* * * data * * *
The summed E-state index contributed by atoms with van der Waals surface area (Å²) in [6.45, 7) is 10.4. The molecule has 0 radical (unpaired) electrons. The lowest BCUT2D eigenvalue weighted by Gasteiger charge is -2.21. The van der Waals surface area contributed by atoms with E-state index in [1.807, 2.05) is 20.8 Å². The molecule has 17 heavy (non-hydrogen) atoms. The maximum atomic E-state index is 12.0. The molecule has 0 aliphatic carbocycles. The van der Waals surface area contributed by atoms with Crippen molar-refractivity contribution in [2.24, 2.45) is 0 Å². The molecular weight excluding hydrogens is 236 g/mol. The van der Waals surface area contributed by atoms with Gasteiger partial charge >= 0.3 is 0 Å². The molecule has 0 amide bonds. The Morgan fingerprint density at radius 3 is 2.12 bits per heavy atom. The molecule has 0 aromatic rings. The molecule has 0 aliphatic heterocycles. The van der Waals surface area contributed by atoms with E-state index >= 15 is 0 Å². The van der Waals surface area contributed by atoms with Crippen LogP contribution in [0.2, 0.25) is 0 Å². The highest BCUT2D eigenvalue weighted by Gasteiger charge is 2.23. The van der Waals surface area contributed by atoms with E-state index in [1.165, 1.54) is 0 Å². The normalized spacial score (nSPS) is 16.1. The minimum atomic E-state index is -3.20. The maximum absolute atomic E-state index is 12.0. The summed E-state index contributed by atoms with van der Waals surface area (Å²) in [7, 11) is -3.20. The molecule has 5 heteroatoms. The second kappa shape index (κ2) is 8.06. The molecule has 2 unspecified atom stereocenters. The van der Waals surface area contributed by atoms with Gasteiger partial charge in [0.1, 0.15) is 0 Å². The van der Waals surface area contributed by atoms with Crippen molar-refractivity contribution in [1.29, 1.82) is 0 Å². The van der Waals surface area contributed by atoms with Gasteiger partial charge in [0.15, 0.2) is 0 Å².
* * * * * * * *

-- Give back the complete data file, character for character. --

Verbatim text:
The summed E-state index contributed by atoms with van der Waals surface area (Å²) in [6.45, 7) is 10.4. The molecule has 0 radical (unpaired) electrons. The lowest BCUT2D eigenvalue weighted by Gasteiger charge is -2.21. The van der Waals surface area contributed by atoms with E-state index in [1.807, 2.05) is 20.8 Å². The molecule has 17 heavy (non-hydrogen) atoms. The maximum atomic E-state index is 12.0. The molecule has 0 aliphatic carbocycles. The van der Waals surface area contributed by atoms with Crippen molar-refractivity contribution in [2.24, 2.45) is 0 Å². The molecular weight excluding hydrogens is 236 g/mol. The van der Waals surface area contributed by atoms with Gasteiger partial charge >= 0.3 is 0 Å². The molecule has 0 amide bonds. The Morgan fingerprint density at radius 3 is 2.12 bits per heavy atom. The molecule has 0 aromatic rings. The molecule has 0 aliphatic heterocycles. The van der Waals surface area contributed by atoms with E-state index >= 15 is 0 Å². The van der Waals surface area contributed by atoms with Crippen LogP contribution in [0.2, 0.25) is 0 Å². The highest BCUT2D eigenvalue weighted by Gasteiger charge is 2.23. The van der Waals surface area contributed by atoms with E-state index in [1.165, 1.54) is 0 Å². The normalized spacial score (nSPS) is 16.1. The minimum atomic E-state index is -3.20. The maximum absolute atomic E-state index is 12.0. The summed E-state index contributed by atoms with van der Waals surface area (Å²) in [7, 11) is -3.20. The molecule has 5 heteroatoms. The second kappa shape index (κ2) is 8.06. The molecule has 2 unspecified atom stereocenters. The van der Waals surface area contributed by atoms with Gasteiger partial charge in [0.1, 0.15) is 0 Å². The van der Waals surface area contributed by atoms with Crippen molar-refractivity contribution in [1.29, 1.82) is 0 Å². The van der Waals surface area contributed by atoms with Gasteiger partial charge in [0.15, 0.2) is 0 Å².